Hi there! Some ideas for implementing a multi-platform programming language:
User-friendly (think AutoHotKey-like).
Emits source code
in the native language of the target platform for "expected format" compilation i.e. exe on windows, apk on android, etc.
It may re-use building blocks from a solution such as Haxe
or a brand-new transpiler can also be done from scratch via ANTLR
The idea being to use a native technology for the target platform at all times; using their flagship language(s) preferably:
- C#/VB.NET = Windows.
- Java/Kotlin = Android.
- C++/Vala = Linux, GTK.
- Swift = Apple-based operating systems.
...You get the gist.
The core of the functions would be written using platform-neutral
instructions while the GUI part would be specific to each target platform.
Think "Environment.NewLine" (automated "\n" or "\r\n") or Path.DirectorySeparatorChar (for dealing with "\" or "/") and so on.
With handy platform-neutral ways + specific GUI functionality you can have the best of both worlds across as many platforms as the industry evolves to use.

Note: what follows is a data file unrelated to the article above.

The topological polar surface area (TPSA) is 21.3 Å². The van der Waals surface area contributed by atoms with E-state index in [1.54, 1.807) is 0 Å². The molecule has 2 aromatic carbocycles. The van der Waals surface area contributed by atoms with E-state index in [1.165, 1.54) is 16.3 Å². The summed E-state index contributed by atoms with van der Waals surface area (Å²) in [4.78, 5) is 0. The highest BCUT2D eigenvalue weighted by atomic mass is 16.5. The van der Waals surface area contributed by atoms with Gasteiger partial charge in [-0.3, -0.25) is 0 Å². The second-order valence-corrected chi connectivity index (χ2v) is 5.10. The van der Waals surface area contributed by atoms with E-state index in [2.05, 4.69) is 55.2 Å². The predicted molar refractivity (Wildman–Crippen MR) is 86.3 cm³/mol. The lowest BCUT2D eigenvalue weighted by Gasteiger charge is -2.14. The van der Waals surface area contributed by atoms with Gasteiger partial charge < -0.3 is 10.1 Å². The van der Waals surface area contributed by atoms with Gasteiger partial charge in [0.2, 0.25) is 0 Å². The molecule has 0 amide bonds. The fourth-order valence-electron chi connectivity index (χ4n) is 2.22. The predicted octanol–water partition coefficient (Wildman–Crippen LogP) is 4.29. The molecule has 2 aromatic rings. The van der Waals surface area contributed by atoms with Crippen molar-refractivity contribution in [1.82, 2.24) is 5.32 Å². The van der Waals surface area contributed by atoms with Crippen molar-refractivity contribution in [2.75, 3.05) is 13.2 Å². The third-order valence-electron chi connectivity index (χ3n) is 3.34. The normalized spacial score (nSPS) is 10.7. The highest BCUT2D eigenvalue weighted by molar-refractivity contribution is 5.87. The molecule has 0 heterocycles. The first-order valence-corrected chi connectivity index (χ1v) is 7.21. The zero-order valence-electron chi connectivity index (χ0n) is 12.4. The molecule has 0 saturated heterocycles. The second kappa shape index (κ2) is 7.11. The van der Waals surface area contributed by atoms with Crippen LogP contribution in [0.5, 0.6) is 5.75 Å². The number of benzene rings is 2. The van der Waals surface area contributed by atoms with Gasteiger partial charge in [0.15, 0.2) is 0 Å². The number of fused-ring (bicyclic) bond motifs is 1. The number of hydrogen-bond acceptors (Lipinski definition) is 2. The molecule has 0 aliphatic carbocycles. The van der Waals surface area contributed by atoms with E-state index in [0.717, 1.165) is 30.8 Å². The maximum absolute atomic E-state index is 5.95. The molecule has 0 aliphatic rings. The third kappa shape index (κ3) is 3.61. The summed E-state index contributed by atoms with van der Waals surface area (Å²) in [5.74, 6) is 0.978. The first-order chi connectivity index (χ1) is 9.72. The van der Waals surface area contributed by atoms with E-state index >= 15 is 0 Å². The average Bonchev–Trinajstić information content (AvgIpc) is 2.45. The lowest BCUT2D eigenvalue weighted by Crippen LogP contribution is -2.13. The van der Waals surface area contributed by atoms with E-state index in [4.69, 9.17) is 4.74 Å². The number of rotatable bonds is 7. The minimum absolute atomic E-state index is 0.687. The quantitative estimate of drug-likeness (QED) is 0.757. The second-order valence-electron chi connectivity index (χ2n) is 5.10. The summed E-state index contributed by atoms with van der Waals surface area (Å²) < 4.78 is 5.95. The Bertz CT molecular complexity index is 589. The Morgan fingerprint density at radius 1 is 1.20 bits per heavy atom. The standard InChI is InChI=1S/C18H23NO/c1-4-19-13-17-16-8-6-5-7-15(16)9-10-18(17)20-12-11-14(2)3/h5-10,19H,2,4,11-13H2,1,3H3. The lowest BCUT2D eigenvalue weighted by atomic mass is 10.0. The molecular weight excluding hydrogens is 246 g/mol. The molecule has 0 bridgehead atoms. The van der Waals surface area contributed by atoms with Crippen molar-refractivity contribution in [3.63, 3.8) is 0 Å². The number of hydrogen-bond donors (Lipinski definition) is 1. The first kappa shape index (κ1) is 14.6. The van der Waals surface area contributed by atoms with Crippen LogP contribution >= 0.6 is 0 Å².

Actually, some times I wonder how much interest/support would such future-proof-oriented
transpilers gather for ensuring code longevity
Some programs are basically the same as they were decades
ago! (Think in terms of the same buttons, windows, dialogs, text labels, et cetera).
These programs are basically forced
to being re-coded to keep on with the current/new operating systems' way, even if there is not a single improvement in functionality(!).
i.e. I recall doing some VB6 => VB.NET conversion for an Aussie fellow maintaining the exact same functionality. Just because of a 32-bit to 64-bit requirement.
We could simply update the transpiler to support emitting new code for the "popular platform of the day", keeping the original programs fresh-looking and current
for longer periods than bound to a particular single technology/framework/compiler/operating system's ways
EDIT: not to mention reaching more target platforms with the same code given many platforms share the same foundations, which can be a big plus on itself.
(for instance: same code-base for Windows, Linux, Mac and single-page web app)